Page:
A conspicuous haze of controversy

With strict anti-smoking laws becoming more and more prevalent around the country, Williams finds itself facing a dilemma that pits individual liberties against the health risks of secondhand smoke.

The proposed suggestion to outlaw smoking in all dormitories on campus differs little from current College policy, but is emblematic of rising intolerance against smokers. According to the guidelines presently in place, all common areas and interior public spaces are off limits, restricting student and faculty smokers to either singles in specified dorms or the great outdoors. Â

Making all dormitories smoke-free is in many ways a very appealing possibility. Relatively few non-smokers enjoy living in rooms previously occupied by heavy smokers. Even when the current policy is strictly followed and enforced, the smell of cigarettes tends to diffuse throughout the greater area, spreading down hallways and into ventilation systems. For reasons such as these, a Harvard study has found that one fourth of colleges in America ban smoking in dorms, a percentage which appears to be on the rise. Secondhand smoke is well-documented and a matter of real concern, especially for individuals with a family history of cancer.

Yet moving beyond the obvious health concerns, the attack on smoking lends itself to a simple query: Why have Americans in recent years moved so strongly to ostracize smokers, a group which sparks little or no similar debate in other countries? And how, in an era when tolerance and pluralism are touted time and time again, has intolerance of smokers become an acceptable attitude?

Mayor Michael Bloomberg of New York City was recently quoted as saying, “You’ve got to be stupid, really dumb to smoke.” The amount of time and money devoted to anti-smoking education today brings such a remark under scrutiny. Most smokers are not “stupid” – that is, unaware of the dangers of tobacco use. Rather, they have weighed the pros and cons and have made a personal decision to live with the long-term health consequences. To some – including one-third of high school students – the costs are worth the benefits of a higher metabolism and an outlet for stress.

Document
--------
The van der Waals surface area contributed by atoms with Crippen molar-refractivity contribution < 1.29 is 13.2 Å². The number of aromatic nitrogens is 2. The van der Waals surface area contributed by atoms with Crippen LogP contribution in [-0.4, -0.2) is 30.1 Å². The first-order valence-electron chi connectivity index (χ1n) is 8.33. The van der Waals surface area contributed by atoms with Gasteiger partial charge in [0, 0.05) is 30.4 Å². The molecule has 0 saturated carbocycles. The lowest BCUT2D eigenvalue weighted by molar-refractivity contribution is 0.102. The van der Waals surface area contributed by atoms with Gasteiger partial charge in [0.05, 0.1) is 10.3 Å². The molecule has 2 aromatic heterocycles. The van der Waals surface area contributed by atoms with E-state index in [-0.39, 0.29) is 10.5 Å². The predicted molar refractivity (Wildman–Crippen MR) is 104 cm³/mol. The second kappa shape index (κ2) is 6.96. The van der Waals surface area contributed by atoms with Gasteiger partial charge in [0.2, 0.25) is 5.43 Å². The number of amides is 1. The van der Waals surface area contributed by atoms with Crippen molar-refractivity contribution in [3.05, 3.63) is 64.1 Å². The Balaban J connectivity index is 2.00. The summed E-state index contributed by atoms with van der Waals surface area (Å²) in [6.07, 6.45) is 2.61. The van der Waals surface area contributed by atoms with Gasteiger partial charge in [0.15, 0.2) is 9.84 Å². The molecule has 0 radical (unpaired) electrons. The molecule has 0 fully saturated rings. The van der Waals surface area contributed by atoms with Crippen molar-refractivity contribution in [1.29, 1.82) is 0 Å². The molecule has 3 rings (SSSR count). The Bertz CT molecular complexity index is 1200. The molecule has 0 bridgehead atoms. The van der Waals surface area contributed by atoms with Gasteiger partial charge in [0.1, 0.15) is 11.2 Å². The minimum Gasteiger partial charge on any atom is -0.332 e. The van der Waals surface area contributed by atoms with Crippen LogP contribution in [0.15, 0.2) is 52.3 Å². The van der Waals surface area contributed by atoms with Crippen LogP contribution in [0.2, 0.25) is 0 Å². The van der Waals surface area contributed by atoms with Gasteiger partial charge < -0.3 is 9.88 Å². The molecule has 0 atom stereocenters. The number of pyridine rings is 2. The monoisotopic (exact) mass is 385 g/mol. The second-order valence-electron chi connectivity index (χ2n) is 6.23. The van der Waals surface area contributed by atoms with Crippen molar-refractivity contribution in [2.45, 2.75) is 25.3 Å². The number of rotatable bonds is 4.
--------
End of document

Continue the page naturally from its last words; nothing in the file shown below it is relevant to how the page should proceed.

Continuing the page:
Bloomberg was the driving force behind New York City’s controversial new directives, which outlaw smoking not only in office buildings, private clubs and restaurants, but also in that last bastion of smoking bliss, the local bar. When Mayor Rudy Giuliani implemented initial restrictions several years ago, critics were adamant that taxable sales receipts at effected establishments would fall significantly. But in a surprising development, restaurants in New York City fared notably better than their compatriots in the rest of the state. No longer constrained by qualms concerning the economic consequences of strict antismoking policies, cities across America are now embracing the idea of new regulations.

The conservative response has occasionally been one of outrage. Peggy Noonan, a columnist for The Wall Street Journal, expressed her anger thus: “Modern liberals are not culturally inclined toward courtesy. They are inclined toward knowing what’s good for you and passing ordinances to make sure you get the picture.”

From the perspective of personal liberties, the transition from regulation to intolerance is somewhat alarming. Acting in the interests of society’s health is far different from acting in the interests of society’s stigmas. But even in light of Noonan’s objections, secondhand smoke cannot be ignored, and when coupled with the recently documented economic incentive to adopt strict policies, the justification of restrictive action becomes increasingly clear.

Several decades ago, not many would have imagined a world in which smoking was vilified rather than glamorized. While the attention being paid to the dangers of secondhand smoke is often excessive when one considers the myriad health risks confronting administrations today, smokers must face the reality of public majorities hostile to their interests and the ultimate eradication of smoking from interior spaces shared with nonsmokers.